And then he did. His mouth settled on top of hers and took absolute possession. His lips were soft and warm against hers. He wooed her with his gentle touch. She wasn't certain if she was supposed to kiss him back or not. He was the first man to ever kiss her, and her inexperience made her shy and unsure.

All she knew was she didn't want him to stop, and when he started to pull away, she leaned into him and put her arms around his neck. Cole growled low in his throat, tightened his hold on her, and kissed her again.

He stopped long enough to tell her to open her mouth. She didn't ask him why. She let him show her. Her heart felt as if it were going to leap out of her chest so frantically was it pounding. His tongue rubbed against hers in an erotic mating game she thoroughly enjoyed.

She was a quick learner. Because of her inexperience, she didn't have any reservations or inhibitions. Her own curiosity made her bolder. She imitated his every move, wanting only to please him as much as he was pleasing her.

They were both shaken when Cole pulled away. He had enough sense to know when to stop. Eleanor didn't. At least he didn't believe she did. She wouldn't have tried to pull him back to her if she had any sense at all.

He made her turn around. Then he quickened the pace, for he was suddenly in a hurry to get home… and away from her.

"Did you like kissing me?"

"Now, why do women always want to talk about stuff like that?"

She shrugged. She wasn't upset by his surly tone of voice. "I don't know why. We just do. You're the first man to ever kiss me. Naturally, I was curious to find out if you liked it."

He lost his gruff edge immediately. "You've never been kissed before?"

She heard the smile in his voice. "I didn't tell you just to amuse you."

"I'm not laughing at you. You did a real nice job kissing me back."

"Thank you. Why did you stop?"

"Oh, for God's sake. Do we really have to discuss the reasons now?"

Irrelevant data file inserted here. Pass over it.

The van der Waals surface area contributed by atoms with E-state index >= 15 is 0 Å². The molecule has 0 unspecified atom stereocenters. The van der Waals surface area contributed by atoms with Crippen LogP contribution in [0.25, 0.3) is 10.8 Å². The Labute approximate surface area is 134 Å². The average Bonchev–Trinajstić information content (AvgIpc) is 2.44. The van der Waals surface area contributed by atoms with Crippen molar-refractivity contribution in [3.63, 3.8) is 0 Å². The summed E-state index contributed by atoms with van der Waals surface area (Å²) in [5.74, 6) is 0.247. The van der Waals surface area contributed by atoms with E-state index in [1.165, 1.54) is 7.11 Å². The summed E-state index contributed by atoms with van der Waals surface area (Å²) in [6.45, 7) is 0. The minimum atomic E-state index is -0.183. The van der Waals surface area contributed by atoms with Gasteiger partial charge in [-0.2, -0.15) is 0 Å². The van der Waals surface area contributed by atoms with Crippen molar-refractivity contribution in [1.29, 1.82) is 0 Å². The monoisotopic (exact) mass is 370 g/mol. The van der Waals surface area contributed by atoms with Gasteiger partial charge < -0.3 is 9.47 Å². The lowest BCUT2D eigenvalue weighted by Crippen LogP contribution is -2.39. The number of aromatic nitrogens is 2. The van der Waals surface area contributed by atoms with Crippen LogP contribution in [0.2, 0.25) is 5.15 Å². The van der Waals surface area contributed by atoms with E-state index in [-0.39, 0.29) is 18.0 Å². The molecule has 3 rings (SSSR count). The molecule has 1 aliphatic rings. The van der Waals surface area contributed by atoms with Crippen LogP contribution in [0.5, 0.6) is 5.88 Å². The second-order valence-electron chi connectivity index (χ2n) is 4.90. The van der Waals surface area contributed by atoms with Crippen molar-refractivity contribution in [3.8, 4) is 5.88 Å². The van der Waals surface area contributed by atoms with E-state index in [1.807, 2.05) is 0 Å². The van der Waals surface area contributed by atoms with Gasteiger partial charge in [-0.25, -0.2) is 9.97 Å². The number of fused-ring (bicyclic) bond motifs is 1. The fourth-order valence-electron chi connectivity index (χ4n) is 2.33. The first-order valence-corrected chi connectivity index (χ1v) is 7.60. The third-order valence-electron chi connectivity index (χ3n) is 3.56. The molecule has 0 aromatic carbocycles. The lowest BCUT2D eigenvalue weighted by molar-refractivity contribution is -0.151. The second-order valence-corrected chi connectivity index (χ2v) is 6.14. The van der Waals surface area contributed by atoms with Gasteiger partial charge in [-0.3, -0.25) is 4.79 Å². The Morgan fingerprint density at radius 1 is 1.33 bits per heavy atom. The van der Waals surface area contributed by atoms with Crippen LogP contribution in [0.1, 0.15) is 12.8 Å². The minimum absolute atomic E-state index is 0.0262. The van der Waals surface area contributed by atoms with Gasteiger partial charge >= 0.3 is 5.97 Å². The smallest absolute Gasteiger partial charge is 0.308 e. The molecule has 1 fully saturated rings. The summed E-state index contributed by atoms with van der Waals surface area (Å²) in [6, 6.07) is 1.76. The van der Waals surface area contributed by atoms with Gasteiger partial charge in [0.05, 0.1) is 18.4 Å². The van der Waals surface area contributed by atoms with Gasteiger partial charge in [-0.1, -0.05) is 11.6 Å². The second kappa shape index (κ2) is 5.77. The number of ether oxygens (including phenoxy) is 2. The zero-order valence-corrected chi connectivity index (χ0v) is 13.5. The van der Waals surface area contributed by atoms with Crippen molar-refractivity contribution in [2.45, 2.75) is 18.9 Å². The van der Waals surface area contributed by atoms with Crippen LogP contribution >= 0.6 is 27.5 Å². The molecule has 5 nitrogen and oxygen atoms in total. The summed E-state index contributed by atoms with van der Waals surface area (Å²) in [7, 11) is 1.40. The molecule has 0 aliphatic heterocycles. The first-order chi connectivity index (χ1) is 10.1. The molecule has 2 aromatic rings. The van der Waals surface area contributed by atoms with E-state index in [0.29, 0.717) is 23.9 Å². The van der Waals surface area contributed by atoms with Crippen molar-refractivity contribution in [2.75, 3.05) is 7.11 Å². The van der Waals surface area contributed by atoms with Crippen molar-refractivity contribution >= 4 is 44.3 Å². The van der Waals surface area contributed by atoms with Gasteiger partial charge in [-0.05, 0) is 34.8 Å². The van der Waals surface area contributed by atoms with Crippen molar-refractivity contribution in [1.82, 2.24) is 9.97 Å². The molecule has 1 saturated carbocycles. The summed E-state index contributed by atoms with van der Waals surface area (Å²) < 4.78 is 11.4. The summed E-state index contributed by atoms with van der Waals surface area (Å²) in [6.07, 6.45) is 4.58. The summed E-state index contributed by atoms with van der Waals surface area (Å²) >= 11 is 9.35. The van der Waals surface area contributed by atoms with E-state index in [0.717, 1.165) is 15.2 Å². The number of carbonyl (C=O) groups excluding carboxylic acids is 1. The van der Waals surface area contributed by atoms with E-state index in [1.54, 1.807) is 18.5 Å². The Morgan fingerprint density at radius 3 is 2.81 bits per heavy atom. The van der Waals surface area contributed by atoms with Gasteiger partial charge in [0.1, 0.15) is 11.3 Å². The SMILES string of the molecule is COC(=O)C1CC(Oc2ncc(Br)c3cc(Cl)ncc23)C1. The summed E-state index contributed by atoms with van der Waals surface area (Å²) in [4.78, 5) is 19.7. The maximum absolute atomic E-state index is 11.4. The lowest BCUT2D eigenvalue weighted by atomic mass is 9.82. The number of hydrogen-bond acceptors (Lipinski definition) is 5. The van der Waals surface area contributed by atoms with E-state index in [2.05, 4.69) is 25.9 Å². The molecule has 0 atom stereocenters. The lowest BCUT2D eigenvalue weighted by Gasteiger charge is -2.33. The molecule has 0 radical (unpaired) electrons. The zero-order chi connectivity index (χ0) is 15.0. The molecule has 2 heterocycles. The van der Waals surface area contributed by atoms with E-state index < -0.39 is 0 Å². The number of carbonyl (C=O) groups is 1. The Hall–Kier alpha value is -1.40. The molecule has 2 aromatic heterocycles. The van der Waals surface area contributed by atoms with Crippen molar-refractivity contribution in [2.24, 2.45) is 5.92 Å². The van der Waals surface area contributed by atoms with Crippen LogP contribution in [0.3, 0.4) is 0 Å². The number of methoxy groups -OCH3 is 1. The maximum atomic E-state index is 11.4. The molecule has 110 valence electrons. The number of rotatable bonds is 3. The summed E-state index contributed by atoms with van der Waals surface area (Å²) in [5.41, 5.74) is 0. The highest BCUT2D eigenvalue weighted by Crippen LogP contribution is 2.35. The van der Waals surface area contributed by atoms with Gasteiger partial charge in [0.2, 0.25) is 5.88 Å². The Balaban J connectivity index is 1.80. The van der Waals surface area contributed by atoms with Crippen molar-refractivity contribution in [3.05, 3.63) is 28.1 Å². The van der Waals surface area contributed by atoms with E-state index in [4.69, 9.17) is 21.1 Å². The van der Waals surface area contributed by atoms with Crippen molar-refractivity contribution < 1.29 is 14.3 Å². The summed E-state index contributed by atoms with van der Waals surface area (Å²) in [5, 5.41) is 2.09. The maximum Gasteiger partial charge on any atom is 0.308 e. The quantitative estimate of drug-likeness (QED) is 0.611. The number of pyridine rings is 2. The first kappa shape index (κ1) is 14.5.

She bumped his chin when she nodded. He sighed.

"Don't tempt a grizzly unless you're willing to get eaten up."

She wasn't completely ignorant. She'd heard stories about what went on in the marriage bed. Quite a lot of what she'd heard sounded possible to her. Some sounded impossible. Still, she'd learned enough to figure out what Cole had just said to her.

He hadn't wanted to stop.

Eleanor smiled all the way home.

"There's Adam and Harrison in the corral together with, that ugly horse."

"Adam's going to try to ride MacHugh," Cole said. "Say hello to them, Eleanor."

Adam turned when she called out to him. He returned her greeting with a smile.

"It looks like your plan might be working. Eleanor sounded almost happy," Adam said, turning back to Harrison.

Harrison nodded, arrogantly pleased with himself. As long as Eleanor kept behaving herself, life would be pleasant for the family. Of course, Mary Rose would kill him if she ever found out what he had done. She'd think he was a heartless bastard.

Hell, what did it matter what she thought? She was going to end up despising him as soon as she found out his intent.

Roping steers sounded like a good way to keep his mind occupied, Harrison had decided. If he was too busy to think, he wouldn't have time to worry. He was suddenly anxious to get going. He wanted hard, back-breaking work. What he got was a lesson in humility. And a hell of a lot of pain. By the time he sat down at the supper table, every muscle in his body ached. He felt as if he'd been the one to be roped and dragged out of the mud. His left hand was on fire.